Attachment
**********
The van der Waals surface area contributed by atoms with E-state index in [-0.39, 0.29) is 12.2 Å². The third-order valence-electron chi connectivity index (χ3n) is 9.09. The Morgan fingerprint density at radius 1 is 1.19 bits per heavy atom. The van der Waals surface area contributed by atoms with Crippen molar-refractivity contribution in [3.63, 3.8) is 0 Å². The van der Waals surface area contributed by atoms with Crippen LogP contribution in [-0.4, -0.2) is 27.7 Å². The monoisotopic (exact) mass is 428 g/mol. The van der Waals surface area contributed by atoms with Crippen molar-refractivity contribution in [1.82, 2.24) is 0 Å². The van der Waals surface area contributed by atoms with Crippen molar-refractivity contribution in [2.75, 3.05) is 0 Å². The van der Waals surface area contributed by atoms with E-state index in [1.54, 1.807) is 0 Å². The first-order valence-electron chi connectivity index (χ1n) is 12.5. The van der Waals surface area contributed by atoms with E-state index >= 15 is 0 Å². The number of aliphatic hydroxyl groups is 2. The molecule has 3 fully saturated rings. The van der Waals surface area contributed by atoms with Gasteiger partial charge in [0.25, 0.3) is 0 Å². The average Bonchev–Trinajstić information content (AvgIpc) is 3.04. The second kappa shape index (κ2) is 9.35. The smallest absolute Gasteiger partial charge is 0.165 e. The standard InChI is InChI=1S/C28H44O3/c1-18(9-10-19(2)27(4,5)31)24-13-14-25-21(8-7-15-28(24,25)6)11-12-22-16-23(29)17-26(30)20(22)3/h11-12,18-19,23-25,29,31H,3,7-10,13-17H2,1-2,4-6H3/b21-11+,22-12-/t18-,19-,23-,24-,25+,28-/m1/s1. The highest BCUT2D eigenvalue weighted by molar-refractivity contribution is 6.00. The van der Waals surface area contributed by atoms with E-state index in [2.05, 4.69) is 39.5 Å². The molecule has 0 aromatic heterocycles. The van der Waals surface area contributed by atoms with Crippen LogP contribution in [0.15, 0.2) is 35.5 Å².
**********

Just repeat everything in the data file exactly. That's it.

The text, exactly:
The van der Waals surface area contributed by atoms with E-state index in [-0.39, 0.29) is 12.2 Å². The third-order valence-electron chi connectivity index (χ3n) is 9.09. The Morgan fingerprint density at radius 1 is 1.19 bits per heavy atom. The van der Waals surface area contributed by atoms with Crippen molar-refractivity contribution in [3.63, 3.8) is 0 Å². The van der Waals surface area contributed by atoms with Crippen LogP contribution in [-0.4, -0.2) is 27.7 Å². The monoisotopic (exact) mass is 428 g/mol. The van der Waals surface area contributed by atoms with Crippen molar-refractivity contribution in [1.82, 2.24) is 0 Å². The van der Waals surface area contributed by atoms with Crippen molar-refractivity contribution in [2.75, 3.05) is 0 Å². The van der Waals surface area contributed by atoms with E-state index in [1.54, 1.807) is 0 Å². The first-order valence-electron chi connectivity index (χ1n) is 12.5. The van der Waals surface area contributed by atoms with E-state index >= 15 is 0 Å². The number of aliphatic hydroxyl groups is 2. The molecule has 3 fully saturated rings. The van der Waals surface area contributed by atoms with Gasteiger partial charge in [0.25, 0.3) is 0 Å². The average Bonchev–Trinajstić information content (AvgIpc) is 3.04. The second kappa shape index (κ2) is 9.35. The smallest absolute Gasteiger partial charge is 0.165 e. The standard InChI is InChI=1S/C28H44O3/c1-18(9-10-19(2)27(4,5)31)24-13-14-25-21(8-7-15-28(24,25)6)11-12-22-16-23(29)17-26(30)20(22)3/h11-12,18-19,23-25,29,31H,3,7-10,13-17H2,1-2,4-6H3/b21-11+,22-12-/t18-,19-,23-,24-,25+,28-/m1/s1. The highest BCUT2D eigenvalue weighted by molar-refractivity contribution is 6.00. The van der Waals surface area contributed by atoms with E-state index in [2.05, 4.69) is 39.5 Å². The molecule has 0 aromatic heterocycles. The van der Waals surface area contributed by atoms with Crippen LogP contribution in [0.15, 0.2) is 35.5 Å².